Are you a curious leader? Here's how to know

You might have heard this before. People leave leaders, not companies. According to DDI, 57% of employees leave due to leadership. The best leaders create an environment in which curiosity and learning new skills is valued.

Surveys show us curiosity is becoming an increasingly important trait for business leaders. Recent studies of more than a thousand CEOs found that “curiosity” and “open-mindedness” were cited as leadership traits that are not only vital but growing in importance. Other research shows that curiosity — asking questions, evaluating several possible solutions and challenging the status quo — can lead to improved outcomes at the corporate level.

Leaders who are curious are often more successful at finding creative ways to overcome obstacles and encouraging their employees to be creative thinkers as well. Brian Grazer, a film producer and author of the book ‘A Curious Mind’, once said, “If you’re the boss, and you manage by asking questions, you’re laying the foundation for the culture of your company or your group.” A curious culture, definitely starts at the top and, when you have a culture of servant leadership, you’ll find this curiosity trickles down to each employee in your organization.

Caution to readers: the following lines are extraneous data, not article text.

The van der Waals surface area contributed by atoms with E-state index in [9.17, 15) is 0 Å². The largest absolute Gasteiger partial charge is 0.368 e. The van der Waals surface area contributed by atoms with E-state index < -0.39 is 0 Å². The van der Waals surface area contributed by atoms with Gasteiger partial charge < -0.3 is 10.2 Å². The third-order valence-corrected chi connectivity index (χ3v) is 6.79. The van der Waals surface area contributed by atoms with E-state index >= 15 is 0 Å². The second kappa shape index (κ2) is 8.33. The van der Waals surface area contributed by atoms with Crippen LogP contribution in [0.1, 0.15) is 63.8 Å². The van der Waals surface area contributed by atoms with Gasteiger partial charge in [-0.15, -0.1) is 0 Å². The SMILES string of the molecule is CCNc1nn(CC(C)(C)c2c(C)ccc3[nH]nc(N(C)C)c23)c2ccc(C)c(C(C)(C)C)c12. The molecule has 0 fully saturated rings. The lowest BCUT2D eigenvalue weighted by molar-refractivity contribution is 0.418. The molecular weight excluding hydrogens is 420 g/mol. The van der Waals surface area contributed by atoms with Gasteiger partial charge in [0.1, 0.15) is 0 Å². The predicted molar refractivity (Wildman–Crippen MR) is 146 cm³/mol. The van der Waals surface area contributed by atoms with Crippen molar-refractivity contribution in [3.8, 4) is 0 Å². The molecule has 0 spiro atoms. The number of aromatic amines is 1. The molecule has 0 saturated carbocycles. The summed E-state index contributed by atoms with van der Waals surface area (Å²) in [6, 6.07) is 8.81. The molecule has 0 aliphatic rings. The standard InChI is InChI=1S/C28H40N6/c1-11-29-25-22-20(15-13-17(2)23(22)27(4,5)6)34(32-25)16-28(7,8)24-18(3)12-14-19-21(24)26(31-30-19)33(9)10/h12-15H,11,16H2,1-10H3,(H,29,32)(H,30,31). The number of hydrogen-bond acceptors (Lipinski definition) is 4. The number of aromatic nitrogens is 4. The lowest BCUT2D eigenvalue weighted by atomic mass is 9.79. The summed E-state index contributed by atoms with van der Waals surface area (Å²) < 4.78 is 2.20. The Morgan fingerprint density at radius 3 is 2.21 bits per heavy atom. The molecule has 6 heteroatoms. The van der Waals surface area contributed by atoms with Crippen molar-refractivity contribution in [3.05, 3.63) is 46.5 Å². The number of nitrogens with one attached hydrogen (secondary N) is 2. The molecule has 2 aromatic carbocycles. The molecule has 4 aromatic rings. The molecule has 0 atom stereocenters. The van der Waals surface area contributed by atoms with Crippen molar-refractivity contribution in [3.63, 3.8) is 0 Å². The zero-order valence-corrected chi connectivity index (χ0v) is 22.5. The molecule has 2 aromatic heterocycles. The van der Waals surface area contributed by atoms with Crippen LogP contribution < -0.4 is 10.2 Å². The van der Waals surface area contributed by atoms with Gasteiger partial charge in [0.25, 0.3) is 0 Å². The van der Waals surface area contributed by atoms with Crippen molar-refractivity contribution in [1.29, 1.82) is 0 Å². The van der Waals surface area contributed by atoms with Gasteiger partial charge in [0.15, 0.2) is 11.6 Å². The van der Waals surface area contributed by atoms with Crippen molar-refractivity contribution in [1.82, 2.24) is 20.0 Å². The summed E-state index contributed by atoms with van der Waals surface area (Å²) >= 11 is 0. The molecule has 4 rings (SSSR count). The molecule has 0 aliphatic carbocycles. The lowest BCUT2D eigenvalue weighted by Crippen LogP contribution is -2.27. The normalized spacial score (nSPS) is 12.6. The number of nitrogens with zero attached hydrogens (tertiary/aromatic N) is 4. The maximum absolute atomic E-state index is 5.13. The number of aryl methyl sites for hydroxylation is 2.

Not naturally curious? Research says that’s OK — it can actually be a learned skill that you hone over time. Try doing more creative, participatory brainstorming with your team. Ask more questions that begin with ‘why’ and ‘what if …’ Don’t always go with your first hunch when trying to solve a problem. Ask your team — and yourself — why things have always been done they way they have been done. Think about an array of possible solutions — and engage your team in the process of finding the best and most creative solution. And don’t forget to look at problem from multiple viewpoints, not just your own.